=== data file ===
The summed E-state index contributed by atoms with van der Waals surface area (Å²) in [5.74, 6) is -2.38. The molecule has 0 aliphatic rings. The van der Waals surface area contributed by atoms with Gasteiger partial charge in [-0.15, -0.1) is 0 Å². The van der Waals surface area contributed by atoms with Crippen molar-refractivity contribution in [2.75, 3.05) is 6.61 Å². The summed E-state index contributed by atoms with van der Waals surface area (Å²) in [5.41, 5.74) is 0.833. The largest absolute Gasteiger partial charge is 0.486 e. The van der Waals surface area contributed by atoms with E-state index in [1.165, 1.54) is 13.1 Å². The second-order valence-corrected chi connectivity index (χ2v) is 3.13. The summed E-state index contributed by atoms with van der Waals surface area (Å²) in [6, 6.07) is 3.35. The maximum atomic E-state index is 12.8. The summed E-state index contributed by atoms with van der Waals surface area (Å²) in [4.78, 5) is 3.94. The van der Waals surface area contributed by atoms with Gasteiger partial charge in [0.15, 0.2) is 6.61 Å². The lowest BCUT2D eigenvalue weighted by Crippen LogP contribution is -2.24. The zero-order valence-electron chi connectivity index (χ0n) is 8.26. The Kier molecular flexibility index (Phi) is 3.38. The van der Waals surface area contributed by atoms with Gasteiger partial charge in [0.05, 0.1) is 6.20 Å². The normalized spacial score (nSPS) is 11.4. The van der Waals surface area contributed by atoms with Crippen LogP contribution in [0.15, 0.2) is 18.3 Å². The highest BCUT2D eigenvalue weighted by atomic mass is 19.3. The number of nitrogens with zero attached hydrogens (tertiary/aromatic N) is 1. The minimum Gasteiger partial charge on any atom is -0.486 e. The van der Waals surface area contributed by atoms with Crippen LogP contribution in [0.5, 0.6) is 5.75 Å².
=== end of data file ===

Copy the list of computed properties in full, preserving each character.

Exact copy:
The summed E-state index contributed by atoms with van der Waals surface area (Å²) in [5.74, 6) is -2.38. The molecule has 0 aliphatic rings. The van der Waals surface area contributed by atoms with Gasteiger partial charge in [-0.15, -0.1) is 0 Å². The van der Waals surface area contributed by atoms with Crippen molar-refractivity contribution in [2.75, 3.05) is 6.61 Å². The summed E-state index contributed by atoms with van der Waals surface area (Å²) in [5.41, 5.74) is 0.833. The largest absolute Gasteiger partial charge is 0.486 e. The van der Waals surface area contributed by atoms with E-state index in [1.165, 1.54) is 13.1 Å². The second-order valence-corrected chi connectivity index (χ2v) is 3.13. The summed E-state index contributed by atoms with van der Waals surface area (Å²) in [6, 6.07) is 3.35. The maximum atomic E-state index is 12.8. The summed E-state index contributed by atoms with van der Waals surface area (Å²) in [4.78, 5) is 3.94. The van der Waals surface area contributed by atoms with Gasteiger partial charge in [0.15, 0.2) is 6.61 Å². The lowest BCUT2D eigenvalue weighted by Crippen LogP contribution is -2.24. The zero-order valence-electron chi connectivity index (χ0n) is 8.26. The Kier molecular flexibility index (Phi) is 3.38. The van der Waals surface area contributed by atoms with Gasteiger partial charge in [0.05, 0.1) is 6.20 Å². The normalized spacial score (nSPS) is 11.4. The van der Waals surface area contributed by atoms with Crippen LogP contribution in [0.15, 0.2) is 18.3 Å². The highest BCUT2D eigenvalue weighted by atomic mass is 19.3. The number of nitrogens with zero attached hydrogens (tertiary/aromatic N) is 1. The minimum Gasteiger partial charge on any atom is -0.486 e. The van der Waals surface area contributed by atoms with Crippen LogP contribution in [0.5, 0.6) is 5.75 Å².